Friday, July 13, 2012

Decentralised Energy

Electricity production in the UK is responsible for a third of our carbon emissions. This is the UK’s single greatest contribution to climate change. It need not be so. Our centralised model of production and transmission wastes an astonishing two-thirds of primary energy inputs, requiring us to burn far more fuel and emit far more carbon dioxide than necessary. It is hard to imagine a more wasteful and inefficient model than that which currently services the economies of the ‘developed’ world. In our existing system, electricity is produced in a small number of large power stations, and then distributed to where it is needed. Because the power stations are generally far from centres of demand, much of the heat which is produced when fossil fuels are burnt is not used, but vented up chimneys or discharged to rivers. This heat loss alone represents a wastage of over sixty percent of the total energy released by burning the fossil fuels. Further losses occur as the electricity travels along the wires of the transmission and distribution systems.

In total, the energy wasted at the power station and on the wires is equal to the entire water and space heating demands of all buildings in the UK – industrial, commercial, public and domestic. This is a nonsensical way to run our economy and power our lives. But there is an alternative. In a decentralised energy (DE) system, electricity would be generated close to or at the point of use. Buildings, instead of being passive consumers of energy, would become power stations, constituent parts of local energy networks. They would have solar photovoltaic panels, solar water heaters, micro wind turbines, heat pumps for extracting energy from the earth. They might also be linked to commercial or domestic operated combined heat and power systems. The massive expansion in renewable capacity that this would represent, and the fact that when fossil fuels were burnt the heat would be captured and used, would lead to dramatic reductions in overall carbon emissions – at least half of all emissions from the power sector, or 15% of total UK emissions. This radical transformation of our energy system sounds attractive but expensive. But in fact decentralising our energy sources, instead of replacing our current centralised system, may actually save money in the long run. A centralised network of cables is an old technology – and a phenomenally expensive one at that. New low-carbon technologies dictate a different infrastructure. According to the International Energy Agency, the European Union will spend $648 billion on modernising and replacing the transmission and distribution networks. The opportunity to avoid many of these costs means that decentralised energy makes economic as well as environmental sense. Decentralised Energy (DE) also offers a way forward for developing nations and for the emerging economic giants like China and India. It is sometimes claimed, fatalistically, that efforts to stabilise the climate will be overwhelmed by China burning its coal reserves. But developing a decentralised energy system in response to its growth in demand for power would enable China to reduce associated carbon emissions by 56% as compared to the centralised scenario – and costs would be reduced by 40% as well. Unfortunately, the debate in the UK has focussed more on whether we need a new generation of nuclear power stations. Nuclear power is the epitome of centralised, outdated electricity generation. Replacing existing nuclear stations with new ones would perpetuate the centralised system, entrenching all the costs and inefficiencies that implies. Such inefficiencies currently waste three times as much energy as would be contributed by new nuclear power stations. It is only because of technological apathy – failure by government and industry to invest in real innovative alternatives – that nuclear power is given any serious consideration.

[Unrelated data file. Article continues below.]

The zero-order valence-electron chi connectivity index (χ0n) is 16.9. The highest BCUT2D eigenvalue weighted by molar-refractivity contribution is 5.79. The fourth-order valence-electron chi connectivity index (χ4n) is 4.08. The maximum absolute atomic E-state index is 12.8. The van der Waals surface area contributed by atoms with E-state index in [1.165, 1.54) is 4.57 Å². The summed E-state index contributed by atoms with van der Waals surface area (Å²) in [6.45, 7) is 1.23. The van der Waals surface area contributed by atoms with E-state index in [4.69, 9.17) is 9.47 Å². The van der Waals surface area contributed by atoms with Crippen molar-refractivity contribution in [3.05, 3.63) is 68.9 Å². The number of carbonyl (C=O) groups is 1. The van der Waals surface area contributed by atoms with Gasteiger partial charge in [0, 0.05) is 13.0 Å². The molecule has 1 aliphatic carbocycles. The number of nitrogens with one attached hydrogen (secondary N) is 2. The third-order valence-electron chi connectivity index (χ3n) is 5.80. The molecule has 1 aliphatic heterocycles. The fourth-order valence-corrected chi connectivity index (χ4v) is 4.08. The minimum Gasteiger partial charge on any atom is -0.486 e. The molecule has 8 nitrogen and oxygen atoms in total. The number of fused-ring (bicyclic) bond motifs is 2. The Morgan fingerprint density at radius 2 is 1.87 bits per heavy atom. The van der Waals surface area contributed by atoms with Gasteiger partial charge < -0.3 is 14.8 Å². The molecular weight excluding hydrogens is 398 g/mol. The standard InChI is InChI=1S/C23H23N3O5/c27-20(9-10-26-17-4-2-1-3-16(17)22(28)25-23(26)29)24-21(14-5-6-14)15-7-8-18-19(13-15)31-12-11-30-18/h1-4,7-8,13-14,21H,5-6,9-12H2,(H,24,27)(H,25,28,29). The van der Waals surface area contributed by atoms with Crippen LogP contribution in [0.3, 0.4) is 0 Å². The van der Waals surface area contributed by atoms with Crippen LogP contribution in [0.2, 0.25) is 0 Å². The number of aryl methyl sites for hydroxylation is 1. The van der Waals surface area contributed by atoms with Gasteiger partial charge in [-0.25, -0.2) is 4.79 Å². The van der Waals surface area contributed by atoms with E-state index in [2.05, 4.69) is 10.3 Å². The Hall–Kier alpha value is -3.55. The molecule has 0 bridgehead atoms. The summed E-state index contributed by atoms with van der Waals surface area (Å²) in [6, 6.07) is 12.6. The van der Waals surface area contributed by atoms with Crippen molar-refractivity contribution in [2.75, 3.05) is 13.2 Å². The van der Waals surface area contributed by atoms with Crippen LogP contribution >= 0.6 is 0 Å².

Decentralising energy offers a compelling alternative vision, in which we can both combat climate change and roll back the nuclear threat. To give just one example of the potential, if half the houses in the UK were provided with domestic combined heat and power units, which is technically feasible, then the electricity generated would replace the entire nuclear capacity we have today.


This article has been taken from the Greenpeace report called Decentralising power: an energy revolution for the 21st century.

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